Recording quality is of vital importance when it comes to Pettersson: so rich is the score and the orchestral detail that one needs to be able to hear every nuance. I can attest that the Lindberg recording has the best-recorded sound so far. Such is the transparency of sound that I noticed details for the first time: especially the triangle and some wind instruments come across as especially vivid in both symphonies.
As for the 5th, a personal favourite of mine, Lindberg once again follows a fast tempo in relation to the available recordings. An important requirement for most Pettersson symphonies — especially from the 5th onwards — is a continuous rhythmic drive. Lindberg manages that and much more. The urgency I mentioned, when describing the performance of the 7th, also works wonders in the 5th by keeping the whole structure of the movement cohesive throughout its transitions.
A side-by-side comparison with the Francis version on CPO reveals some notable differences. While Francis and his Saarbrücken Radio Symphony Orchestra produce rather dark colours, with the brass really blazing through and the percussion creating shattering effects, Lindberg sounds tamer. However, I am not sure whether this is so much an interpretative approach or a result of the engineering: the transparency of the BIS recorded sound is such, with a wide soundstage emulating more realistically the ambience of a concert hall, that the music is more evenly spread out, compared to the slightly more congested sound of the CPO recording (after all the latter was made a decade ago). Still, Lindberg provides clearer rhythmic accent and some extraordinary orchestral detail (listen how he thrusts the opening of the second track in Symphony 5: Figure 17).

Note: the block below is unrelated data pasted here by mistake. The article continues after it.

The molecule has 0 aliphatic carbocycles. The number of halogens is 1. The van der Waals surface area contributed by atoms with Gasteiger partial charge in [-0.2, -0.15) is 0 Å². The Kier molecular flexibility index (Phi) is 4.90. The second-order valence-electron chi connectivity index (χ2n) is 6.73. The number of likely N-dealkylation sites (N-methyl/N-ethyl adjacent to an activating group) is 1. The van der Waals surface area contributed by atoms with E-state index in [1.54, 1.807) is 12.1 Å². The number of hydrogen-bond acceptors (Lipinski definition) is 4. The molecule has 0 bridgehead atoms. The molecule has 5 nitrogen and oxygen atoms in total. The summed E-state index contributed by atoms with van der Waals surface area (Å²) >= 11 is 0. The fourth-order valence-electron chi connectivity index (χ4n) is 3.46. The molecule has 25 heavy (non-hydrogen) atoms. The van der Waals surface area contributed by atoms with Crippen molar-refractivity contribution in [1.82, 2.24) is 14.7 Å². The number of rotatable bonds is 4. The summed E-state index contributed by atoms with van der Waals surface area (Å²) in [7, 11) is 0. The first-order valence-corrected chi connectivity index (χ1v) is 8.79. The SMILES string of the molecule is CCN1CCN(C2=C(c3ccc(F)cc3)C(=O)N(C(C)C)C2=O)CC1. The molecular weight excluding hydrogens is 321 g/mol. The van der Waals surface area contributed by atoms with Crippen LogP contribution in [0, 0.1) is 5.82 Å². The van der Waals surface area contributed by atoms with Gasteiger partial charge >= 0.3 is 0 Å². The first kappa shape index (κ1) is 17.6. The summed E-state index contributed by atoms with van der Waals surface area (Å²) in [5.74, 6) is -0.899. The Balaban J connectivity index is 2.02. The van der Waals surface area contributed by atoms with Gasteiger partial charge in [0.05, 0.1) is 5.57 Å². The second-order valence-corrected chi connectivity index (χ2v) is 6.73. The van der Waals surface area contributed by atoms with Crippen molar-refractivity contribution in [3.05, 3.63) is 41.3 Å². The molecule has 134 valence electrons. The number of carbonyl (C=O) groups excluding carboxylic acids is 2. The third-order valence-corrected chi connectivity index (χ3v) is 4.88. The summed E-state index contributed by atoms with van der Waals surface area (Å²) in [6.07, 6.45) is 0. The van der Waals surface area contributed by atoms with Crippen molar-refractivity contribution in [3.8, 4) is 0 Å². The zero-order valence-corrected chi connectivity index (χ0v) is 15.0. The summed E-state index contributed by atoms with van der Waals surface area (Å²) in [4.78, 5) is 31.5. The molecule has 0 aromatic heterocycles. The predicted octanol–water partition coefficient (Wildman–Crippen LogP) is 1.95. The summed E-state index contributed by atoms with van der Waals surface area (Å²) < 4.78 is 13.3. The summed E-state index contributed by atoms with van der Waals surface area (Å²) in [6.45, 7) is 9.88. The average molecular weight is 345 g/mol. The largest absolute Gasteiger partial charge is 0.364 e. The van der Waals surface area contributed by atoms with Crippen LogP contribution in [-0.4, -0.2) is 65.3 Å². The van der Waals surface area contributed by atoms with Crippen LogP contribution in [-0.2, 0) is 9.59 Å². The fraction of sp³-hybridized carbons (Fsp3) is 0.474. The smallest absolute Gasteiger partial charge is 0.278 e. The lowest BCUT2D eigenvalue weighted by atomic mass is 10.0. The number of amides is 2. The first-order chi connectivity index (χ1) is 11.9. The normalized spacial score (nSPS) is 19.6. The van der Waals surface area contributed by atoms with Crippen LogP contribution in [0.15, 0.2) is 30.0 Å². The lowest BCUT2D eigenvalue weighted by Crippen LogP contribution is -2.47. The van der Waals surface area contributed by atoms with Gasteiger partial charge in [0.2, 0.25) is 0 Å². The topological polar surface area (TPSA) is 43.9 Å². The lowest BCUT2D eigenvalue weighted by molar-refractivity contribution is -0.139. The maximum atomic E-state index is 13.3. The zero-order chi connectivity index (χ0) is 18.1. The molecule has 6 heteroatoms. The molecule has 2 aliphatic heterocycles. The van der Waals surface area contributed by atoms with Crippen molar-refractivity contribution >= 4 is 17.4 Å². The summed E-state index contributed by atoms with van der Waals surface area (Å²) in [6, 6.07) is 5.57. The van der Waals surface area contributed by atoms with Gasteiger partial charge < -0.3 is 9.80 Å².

How does, then, this new release fare in the end? Both symphonies are performed meticulously and recorded in glorious, hi-res sound. Lindberg manages to both keep the rhythmic drive of the work and at the same time bring out all the details even when the textures get thicker. Does this mean that this is the perfect recording? For such complex works, a state of perfection might be difficult to attain, even if Lindberg comes close. Yes, a darker sound and more powerful climaxes would be welcome, but the emotional punch he delivers by keeping the tension is a remarkable achievement. Moreover, choosing the ideal Pettersson performance is a difficult task precisely because the Pettersson discography is so selective and the available performances have striking differences between them. And while I love the harsher sound of both Segerstam and Francis, I keep returning to the Lindberg coupling because of the orchestral detail and the aforementioned rhythmic drive.
Lindberg is clearly a conductor who understands the spirit of Pettersson and has something new to say. It is no exaggeration to claim that when the symphony set is completed for BIS, it will be an important addition to the classical music discography and everyone involved should be congratulated for participating in such a project. It is about time that recording agencies undertook such ambitious projects, instead of releasing a new Mahler cycle every now and then. Pettersson is not just an important composer, he is a composer that belongs to the great ones. Kudos to Lindberg, the Norrköping Symphony Orchestra, the producers and BIS for this substantial release.
Allan Pettersson, Symphonies 5 & 7
Norrköping Symphony Orchestra
Christian Lindberg (conductor)